The publication of these two books is a landmark in the development of economic theory. Singly and jointly, they represent a fundamental challenge to the reigning neoclassical orthodoxy. The more sophisticated practitioners of that theory have long recognised that it is in deep trouble, but have stuck to it because of the lack of a viable alternative, on the principle that you can’t beat something with nothing. Whatever objections one may have to neo-classical economics, it certainly is something: a highly-developed and formalised body of thought which has been applied to a wide range of practical and theoretical issues. One would hesitate before saying that the work of Marx, Schumpeter or Herbert Simon was ‘nothing’, and the ‘sophisticated practitioners’ referred to above would certainly not make any such judgment. Yet they would tend to say that their writing, though not lacking in insights, is amorphous, their ideas unformalised and unformalisable. They might well agree with Lord Robbins, who is reported to have said of Schumpeter’s Capitalism, Socialism and Democracy that it was a piece of ‘supremely intelligent after-dinner talk’. In any case, they would insist on the global and general character of these theories, and the absence of testable hypotheses to be derived from them.
The two books under review make the most important contributions for decades towards the construction of plausible alternatives to the neo-classical mode of theorising. Nelson and Winter offer an ‘evolutionary’ alternative which derives in equal amounts from Schumpeter and Simon. From the first they take the idea that competition is a process that involves winners and losers, not just a feature of markets which have so many firms that each must take the prices as given. From the second they take the idea of bounded rationality or ‘satisficing’, a neologism coined to provide an alternative to the postulate of maximisation at the core of neo-classical theory. Roemer offers a different heterodoxy, by focusing on the Marxist notions of class and exploitation. To understand these non-neo-classical phenomena he uses standard neo-classical tools, no doubt to the surprise of many and the dismay of some of his Marxist readers. The two departures from orthodoxy therefore have nothing in common with each other. Nelson and Winter affirm that they have not found the Marxist notion of class useful, while Roemer draws extensively upon the theoretical tools to the demolition of which their book is devoted.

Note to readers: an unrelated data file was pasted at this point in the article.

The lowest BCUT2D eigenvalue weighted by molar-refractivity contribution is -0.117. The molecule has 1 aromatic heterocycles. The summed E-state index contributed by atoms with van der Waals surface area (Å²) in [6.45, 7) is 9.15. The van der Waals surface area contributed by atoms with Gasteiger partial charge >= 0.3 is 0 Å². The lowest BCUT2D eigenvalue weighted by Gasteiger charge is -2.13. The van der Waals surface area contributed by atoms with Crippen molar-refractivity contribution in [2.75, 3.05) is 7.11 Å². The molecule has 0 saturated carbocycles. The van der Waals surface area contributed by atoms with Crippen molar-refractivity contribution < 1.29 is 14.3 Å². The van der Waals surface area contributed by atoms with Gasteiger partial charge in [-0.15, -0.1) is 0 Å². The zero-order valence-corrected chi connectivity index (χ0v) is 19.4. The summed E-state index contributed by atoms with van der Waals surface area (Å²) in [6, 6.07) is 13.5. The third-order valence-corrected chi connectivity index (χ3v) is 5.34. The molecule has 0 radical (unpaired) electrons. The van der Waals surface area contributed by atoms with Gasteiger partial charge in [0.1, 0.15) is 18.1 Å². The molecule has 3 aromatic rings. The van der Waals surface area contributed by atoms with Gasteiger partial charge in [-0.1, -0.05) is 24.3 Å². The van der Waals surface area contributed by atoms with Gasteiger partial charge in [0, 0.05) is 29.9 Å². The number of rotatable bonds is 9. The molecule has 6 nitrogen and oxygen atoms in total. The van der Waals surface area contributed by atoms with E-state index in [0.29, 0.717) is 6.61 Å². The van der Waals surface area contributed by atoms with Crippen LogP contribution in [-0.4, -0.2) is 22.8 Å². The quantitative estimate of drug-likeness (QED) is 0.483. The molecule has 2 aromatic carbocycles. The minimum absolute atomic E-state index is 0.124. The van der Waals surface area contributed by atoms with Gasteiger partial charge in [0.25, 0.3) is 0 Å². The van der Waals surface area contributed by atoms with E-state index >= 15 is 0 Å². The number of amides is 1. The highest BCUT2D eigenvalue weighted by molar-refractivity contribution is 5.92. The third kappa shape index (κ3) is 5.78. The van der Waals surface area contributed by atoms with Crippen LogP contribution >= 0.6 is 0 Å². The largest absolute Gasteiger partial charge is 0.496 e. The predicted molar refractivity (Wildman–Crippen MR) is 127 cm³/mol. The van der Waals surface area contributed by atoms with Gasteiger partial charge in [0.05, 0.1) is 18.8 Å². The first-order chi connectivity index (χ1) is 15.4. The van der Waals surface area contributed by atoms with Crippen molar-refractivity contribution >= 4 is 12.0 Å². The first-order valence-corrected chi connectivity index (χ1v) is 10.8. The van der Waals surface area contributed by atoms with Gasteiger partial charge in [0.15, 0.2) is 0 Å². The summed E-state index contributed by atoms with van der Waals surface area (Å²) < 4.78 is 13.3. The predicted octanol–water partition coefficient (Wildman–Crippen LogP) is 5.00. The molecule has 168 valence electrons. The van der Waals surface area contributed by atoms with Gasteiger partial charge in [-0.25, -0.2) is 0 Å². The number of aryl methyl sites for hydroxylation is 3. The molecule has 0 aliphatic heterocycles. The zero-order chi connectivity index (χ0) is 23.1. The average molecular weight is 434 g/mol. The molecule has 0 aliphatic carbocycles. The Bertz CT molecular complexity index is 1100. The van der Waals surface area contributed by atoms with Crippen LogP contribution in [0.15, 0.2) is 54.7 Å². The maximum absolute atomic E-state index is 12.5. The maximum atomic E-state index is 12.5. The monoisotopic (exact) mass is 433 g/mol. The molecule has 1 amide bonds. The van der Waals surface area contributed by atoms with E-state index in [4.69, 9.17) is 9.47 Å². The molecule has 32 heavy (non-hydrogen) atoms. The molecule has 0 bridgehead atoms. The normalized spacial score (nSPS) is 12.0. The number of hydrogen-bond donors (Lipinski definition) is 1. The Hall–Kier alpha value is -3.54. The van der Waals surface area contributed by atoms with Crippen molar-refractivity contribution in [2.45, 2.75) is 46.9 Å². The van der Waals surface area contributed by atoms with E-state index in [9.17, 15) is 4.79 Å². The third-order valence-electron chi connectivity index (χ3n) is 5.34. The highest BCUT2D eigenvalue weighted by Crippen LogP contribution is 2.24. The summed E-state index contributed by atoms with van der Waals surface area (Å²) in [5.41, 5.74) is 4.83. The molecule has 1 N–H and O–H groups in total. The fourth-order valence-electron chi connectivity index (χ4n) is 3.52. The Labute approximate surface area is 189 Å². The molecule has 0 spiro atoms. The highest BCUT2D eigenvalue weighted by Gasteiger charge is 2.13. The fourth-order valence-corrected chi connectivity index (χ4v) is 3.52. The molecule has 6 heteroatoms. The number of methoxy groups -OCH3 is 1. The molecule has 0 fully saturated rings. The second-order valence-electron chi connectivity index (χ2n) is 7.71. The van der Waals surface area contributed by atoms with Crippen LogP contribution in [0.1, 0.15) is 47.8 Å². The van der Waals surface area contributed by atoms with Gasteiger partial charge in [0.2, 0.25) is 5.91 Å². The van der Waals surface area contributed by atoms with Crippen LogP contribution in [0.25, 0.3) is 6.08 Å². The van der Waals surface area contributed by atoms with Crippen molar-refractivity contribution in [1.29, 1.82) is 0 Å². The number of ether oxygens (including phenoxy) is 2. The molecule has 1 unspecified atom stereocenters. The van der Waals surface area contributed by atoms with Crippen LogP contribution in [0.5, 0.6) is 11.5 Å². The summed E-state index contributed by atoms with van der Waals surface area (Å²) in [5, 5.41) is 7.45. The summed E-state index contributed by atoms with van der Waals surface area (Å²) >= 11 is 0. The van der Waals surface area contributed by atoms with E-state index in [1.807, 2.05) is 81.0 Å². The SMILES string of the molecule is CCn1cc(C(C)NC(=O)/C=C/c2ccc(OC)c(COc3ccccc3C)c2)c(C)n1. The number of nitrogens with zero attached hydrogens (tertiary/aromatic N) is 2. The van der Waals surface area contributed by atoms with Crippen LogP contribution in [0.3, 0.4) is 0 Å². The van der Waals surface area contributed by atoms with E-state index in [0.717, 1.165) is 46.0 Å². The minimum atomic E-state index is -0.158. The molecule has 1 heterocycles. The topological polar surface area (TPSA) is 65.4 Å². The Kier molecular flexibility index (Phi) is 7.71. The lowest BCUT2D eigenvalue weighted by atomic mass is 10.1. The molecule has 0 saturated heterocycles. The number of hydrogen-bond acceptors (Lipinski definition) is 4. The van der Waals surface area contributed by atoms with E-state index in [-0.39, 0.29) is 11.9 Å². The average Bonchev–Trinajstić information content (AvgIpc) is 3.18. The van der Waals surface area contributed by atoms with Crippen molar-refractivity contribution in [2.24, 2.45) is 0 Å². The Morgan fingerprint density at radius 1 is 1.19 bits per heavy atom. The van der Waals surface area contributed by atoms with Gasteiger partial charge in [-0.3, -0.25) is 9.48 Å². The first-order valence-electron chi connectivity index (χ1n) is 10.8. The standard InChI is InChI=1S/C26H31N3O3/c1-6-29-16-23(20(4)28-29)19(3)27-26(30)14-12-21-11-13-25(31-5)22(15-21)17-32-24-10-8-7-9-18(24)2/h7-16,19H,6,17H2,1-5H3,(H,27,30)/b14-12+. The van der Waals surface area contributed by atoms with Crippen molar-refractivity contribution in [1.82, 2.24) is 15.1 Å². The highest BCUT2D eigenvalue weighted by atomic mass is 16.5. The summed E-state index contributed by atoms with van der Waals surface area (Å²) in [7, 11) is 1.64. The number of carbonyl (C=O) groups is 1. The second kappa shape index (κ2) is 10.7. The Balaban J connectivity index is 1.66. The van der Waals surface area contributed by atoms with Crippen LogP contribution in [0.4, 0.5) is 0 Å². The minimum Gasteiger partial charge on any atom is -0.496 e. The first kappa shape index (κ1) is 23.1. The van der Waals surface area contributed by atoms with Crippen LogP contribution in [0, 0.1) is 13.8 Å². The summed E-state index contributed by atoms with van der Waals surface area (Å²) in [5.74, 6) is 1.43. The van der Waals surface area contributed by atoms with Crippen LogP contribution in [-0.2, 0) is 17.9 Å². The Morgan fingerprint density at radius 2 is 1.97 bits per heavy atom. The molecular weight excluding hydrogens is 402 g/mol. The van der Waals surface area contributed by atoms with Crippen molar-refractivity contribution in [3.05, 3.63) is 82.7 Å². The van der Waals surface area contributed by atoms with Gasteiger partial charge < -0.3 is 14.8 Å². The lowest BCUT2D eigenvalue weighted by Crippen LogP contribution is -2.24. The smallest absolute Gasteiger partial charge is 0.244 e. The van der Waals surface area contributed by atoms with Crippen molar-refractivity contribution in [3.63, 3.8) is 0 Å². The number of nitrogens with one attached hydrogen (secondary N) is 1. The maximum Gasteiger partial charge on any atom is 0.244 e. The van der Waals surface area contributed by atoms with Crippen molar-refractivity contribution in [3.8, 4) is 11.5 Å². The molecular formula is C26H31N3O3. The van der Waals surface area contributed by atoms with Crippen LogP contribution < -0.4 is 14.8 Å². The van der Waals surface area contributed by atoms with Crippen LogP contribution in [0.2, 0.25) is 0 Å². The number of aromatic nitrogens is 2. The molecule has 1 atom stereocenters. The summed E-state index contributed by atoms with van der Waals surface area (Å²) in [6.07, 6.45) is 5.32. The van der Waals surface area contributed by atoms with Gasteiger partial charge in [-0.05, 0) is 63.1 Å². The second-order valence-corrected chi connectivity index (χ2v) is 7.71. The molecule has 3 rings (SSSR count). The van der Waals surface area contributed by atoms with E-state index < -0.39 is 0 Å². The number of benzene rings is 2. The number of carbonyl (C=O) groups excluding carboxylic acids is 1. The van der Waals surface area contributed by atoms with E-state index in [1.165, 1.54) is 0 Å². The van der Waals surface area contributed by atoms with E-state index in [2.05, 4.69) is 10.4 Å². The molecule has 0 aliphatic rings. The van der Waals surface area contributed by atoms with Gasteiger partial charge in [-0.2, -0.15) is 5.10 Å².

Here is a first approximation of what the textbook orthodoxy looks like. A market economy is made up of firms and households. Firms produce outputs using inputs produced by other firms and labour offered by households. Households buy goods with the payment for labour services offered and with income derived from shares in firms. Firms and households make choices, the former guided by profit maximisation, the latter by their preferences. Firms must decide how much they want to produce and how to produce it. With respect to the first question, it is assumed that the firm is so small that it is unable to affect the prices of the product it makes or of the input it buys: it has no monopoly power. With respect to the second, it is assumed that the firm faces a well-defined set of production possibilities, i.e. distinct input combinations that will give the same output. Among these the firm chooses the input combination with the lowest total costs. Households must decide how much labour to offer and how much to buy of which goods, within the constraints set by their income and the ruling prices. The central theorem of neo-classical economics states that given these assumptions, and other more technical postulates, there exists a set of prices that will clear all markets, i.e. a set of prices that will induce the consumers to buy exactly the amount of each good that producers are induced to make. A second theorem, almost equally important, states that if firms and consumers only interact via the market mechanism, the equilibrium will also be an optimum, in the sense that it would not be possible to improve the situation of one household without making another worse off. A third theorem states that any optimum can be achieved in this way, by suitable redistribution of shares in firms.